Saturday, September 26, 2009

Tranzit -what's in a name

Like most kiwis I orientate more towards English or European culture. However the USA has given the world something beyond the incredible richness of music born in the south, birthplace of jazz, blues, country, cajun, bluegrass and rock. It is the simple term "transit" to refer to public transport. The term is standard throughout  North America (i.e in Canada too) and has been adopted to some extent in Australia eg NSW State Transit Authority. I find "Public transport" is a clumsy term to use, and reeks of stale old leather seats and lumbering old buses of eras gone by. A very dowdy image. The word "Transit" may have that image overseas, but it's still fresh here. Like modern buses it's quick and easy to use.


Incidentally
"Tranzit" spelt with a Z is actually also the name of a lower North Island bus company, one of those great family bus firms, spanning several generations, that are still found in the bus industry in a way rarely found in many other walks of life. That dweadful wabit with the debonair pose [see profile photo] was photographed only about 50 metres from Tranzit's original home base, when they were operating as Blue Bus Services out of a depot in Queen Street, Masterton. I well remember Mr (David?) Snelgrove - the ultimate role model of a bus driver, from brylcremed hair combed back to white shirt and blue tie. Also his opposition the incredible Martin Smith, with his tieless suit jacket and trilby hat, and leaned pinched face, a real character straight out of the depression. Us kids would bike past his small backstreet depot on a summer evening and see Martin Smith scrupulously washing and polishing his buses. These were mostly pre-world war II buses with huge leather seats, engines boxed forward of driver (lights on the separate mudguards) and the ultimate "modern" 1930s streamlined shape, sloping backs. One or some even had had a divided, oval shaped back window. A childhood legend was that British Leyland actually gave Martin Smith a brand new Leyland Royal Tiger, in exchange for taking one of his immaculate, still working, vintage buses back to their museum in the UK...not sure how true! When I say opposition to Blue Bus it might be misconstrued, because I believe the Snelgroves used to help out Martin Smith, even inviting him around for tea after a hard day.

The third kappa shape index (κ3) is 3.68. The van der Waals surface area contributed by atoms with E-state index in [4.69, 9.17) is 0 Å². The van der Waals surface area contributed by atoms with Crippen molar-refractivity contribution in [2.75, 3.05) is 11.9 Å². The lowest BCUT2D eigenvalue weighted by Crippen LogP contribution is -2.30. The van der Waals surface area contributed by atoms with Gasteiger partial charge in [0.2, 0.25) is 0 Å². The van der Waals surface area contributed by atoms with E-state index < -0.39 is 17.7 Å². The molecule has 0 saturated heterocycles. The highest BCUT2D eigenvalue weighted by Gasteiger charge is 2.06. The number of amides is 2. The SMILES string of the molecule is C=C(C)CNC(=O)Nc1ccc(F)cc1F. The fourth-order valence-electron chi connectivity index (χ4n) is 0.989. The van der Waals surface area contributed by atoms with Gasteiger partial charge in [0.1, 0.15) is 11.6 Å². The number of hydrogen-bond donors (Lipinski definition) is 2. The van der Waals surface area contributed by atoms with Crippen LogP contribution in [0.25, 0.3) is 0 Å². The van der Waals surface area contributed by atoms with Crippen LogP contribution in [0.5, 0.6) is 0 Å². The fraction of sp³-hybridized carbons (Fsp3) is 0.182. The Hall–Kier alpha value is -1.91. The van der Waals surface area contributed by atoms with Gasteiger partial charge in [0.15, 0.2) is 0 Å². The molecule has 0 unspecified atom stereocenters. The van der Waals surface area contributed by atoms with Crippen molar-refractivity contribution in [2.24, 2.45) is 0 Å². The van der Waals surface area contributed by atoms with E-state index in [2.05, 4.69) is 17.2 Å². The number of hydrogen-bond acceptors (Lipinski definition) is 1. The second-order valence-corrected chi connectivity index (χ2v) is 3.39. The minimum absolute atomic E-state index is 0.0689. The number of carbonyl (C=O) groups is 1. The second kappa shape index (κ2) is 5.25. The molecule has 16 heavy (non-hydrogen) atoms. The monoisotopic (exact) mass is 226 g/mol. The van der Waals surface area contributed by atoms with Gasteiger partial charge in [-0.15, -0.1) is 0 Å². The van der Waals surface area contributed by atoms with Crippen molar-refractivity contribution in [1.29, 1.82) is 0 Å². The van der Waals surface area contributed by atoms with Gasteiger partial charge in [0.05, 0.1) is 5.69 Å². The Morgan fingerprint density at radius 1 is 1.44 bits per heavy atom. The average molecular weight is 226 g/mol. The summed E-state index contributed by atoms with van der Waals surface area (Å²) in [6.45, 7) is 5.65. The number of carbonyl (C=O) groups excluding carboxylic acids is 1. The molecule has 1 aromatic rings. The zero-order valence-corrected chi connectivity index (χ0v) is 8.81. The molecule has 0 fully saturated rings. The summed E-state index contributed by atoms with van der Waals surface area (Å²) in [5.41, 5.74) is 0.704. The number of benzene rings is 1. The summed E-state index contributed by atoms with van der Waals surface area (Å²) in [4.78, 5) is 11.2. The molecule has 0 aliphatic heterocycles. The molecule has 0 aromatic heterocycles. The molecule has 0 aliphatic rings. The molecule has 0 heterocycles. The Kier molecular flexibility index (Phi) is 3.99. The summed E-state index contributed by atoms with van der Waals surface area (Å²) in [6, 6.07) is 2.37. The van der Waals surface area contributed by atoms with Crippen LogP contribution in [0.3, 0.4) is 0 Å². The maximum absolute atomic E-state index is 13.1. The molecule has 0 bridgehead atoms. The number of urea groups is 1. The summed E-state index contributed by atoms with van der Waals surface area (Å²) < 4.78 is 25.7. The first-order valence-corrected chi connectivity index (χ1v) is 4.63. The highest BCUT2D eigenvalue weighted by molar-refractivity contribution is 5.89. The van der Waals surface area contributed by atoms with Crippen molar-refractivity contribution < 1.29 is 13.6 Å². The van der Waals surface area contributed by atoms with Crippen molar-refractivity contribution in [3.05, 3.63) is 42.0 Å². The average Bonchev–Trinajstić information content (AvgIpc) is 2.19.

Ps After writing this I thought, I wonder if any photographs exist of those Martin Smith buses...google image turned up not just historic photos but the very buses themselves, sitting in magnificent dusty dignity in some secret private bus museum.
NOTE since I first added this as a link, GEOCITIES has been dissolved, so I no longer can offer direct access to the source of this photo. I hope the photographer will not mind that I have printed as is - the more so because this is not a museuam the public can visit

7 comments:

  1. your site is very nice, very useful for me , i bookmarked your blog

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  2. Mine is 'the secret private bus museum' and no, there is no truth in the childhood rumour that BL gave Martin a brand new bus in exchange for one of his old ones. Bar the NZMB Comet all seven are in my shed.

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  3. Is that secret private bus museum owned by a Snelgrove?

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    1. No, Yankee friend, that secret private bus museum is not owned by a Snelgrove...

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  4. i have a 53 Leyland comet that used to belong to Midlands in Christchurch and then was sold on to newtons in Dunedin. I have been trying to find images and information about its history. would the anonymous private bus museum owner have any info??

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  5. No, Anonymous, I regret that the anonymous private museum owner does not have any information on Midland Motors vehicles. You could try the Omnibus Society.

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  6. Hello Anonymous museum owner. I remember as a child the green Cadillac with the big headlights and the Ford V8 that you have in your museum stopping outside our house in Ashhurst. I would love to see these again. any chance ??

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